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San Jacinto

 

San Jacinto’s bright prospects as the gateway to the Ring of Fire dimmed significantly with the closure of the Hostel La Ceiba, which had offered the town’s only accommodation and rentals.

The town still has amazing views of Volcán Telica (an eight hour climb with an overnight on the mountain), Volcán Rota and Volcán Santa Clara (both three to five hours), but you should be prepared to bring all of your supplies (and a guide) if you plan to use the tiny location as a launching point for volcanic excursions. San Jacinto can offer little in terms of support.

Locals are hopeful that La Ceiba (or a different hostel) will eventually reopen. Until that happens, the town’s main attraction, and source of income, is Hervideros de San Jacinto (open 7 a.m. to 5 p.m. daily, US$2 foreigners; C$10 nationals), a small wasteland of sulfur, sinkholes and microcraters.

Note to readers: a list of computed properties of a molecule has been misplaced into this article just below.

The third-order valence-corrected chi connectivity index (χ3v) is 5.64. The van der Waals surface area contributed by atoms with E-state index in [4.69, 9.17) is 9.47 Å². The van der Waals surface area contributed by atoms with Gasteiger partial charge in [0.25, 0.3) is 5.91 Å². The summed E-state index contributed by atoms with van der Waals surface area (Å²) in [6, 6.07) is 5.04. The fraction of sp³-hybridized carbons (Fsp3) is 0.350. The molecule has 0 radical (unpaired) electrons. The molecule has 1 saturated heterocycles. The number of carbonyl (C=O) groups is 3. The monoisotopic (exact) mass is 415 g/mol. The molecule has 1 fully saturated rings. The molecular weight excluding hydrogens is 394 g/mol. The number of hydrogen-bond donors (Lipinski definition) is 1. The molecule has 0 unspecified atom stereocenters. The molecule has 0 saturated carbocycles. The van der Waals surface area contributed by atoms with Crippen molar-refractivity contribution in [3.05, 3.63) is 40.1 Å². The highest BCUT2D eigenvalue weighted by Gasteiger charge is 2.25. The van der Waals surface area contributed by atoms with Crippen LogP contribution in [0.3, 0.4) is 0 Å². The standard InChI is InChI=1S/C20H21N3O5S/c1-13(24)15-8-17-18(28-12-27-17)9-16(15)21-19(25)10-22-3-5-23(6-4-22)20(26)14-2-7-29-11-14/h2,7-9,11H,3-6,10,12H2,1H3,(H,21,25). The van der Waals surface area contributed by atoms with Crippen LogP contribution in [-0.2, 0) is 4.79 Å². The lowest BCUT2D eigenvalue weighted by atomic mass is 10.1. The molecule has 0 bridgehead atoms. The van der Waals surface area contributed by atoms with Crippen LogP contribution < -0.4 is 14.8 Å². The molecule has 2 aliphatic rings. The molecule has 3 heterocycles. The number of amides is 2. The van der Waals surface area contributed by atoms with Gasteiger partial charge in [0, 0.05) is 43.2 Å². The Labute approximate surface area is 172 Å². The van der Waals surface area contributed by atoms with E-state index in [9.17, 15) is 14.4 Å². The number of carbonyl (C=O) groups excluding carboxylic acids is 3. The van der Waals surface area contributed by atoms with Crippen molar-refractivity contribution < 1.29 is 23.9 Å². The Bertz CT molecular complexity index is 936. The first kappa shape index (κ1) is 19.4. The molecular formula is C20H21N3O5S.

A young guide (recommended donation US$0.50 to US$1) will run down from the town to lead you around the constantly changing volcanic minefield. The guides can offer basic information about what they call “the breath of Santa Clara,” gleefully pointing out the hole that claimed the lives of three piglets or a bubbling mud cauldron that opened up the week before.

From the hervideros, you might also catch a glimpse of steam rising from the San Jacinto-Tizate Proyecto de Energia Geotermica plant.

The tour ends at stands where you can buy “ancient indigenous calendars” and other clay objects of dubious authenticity.

A hot, 15-minute walk from town will bring you to the Ojo de Agua El Chorro, where water pipes empty into the river below, creating a few muddy swimming holes. Since the neighborhood runoff also empties here, walk slightly upstream if you’re in the mood for a swim

Rancho San Jacinto (Mains, C$100 to C$170; 7 a.m. to 10 p.m., daily; 505-8-351-1439), near the highway, provides the town’s one food and drink outlet. The tidy bar-restaurant has typical fare and cold drinks, although the low thatched roof blocks out views of the volcanoes.

Buses to LeĂłn pass San Jacinto every half hour and cost C$12.

 

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Other places nearby San Jacinto: Puerto Morazan, El Sauce, La Paz Centro, Poneloya, El Transito, Chinandega, Leon, Naragote, El Velero and Playa Aserradores.







By Rachael Hanley
A sometime newspaper journalist with a heavy side of wanderlust, Rachael moved to Quito in November to work on the V!VA staff. She is currently...
25 May 2009

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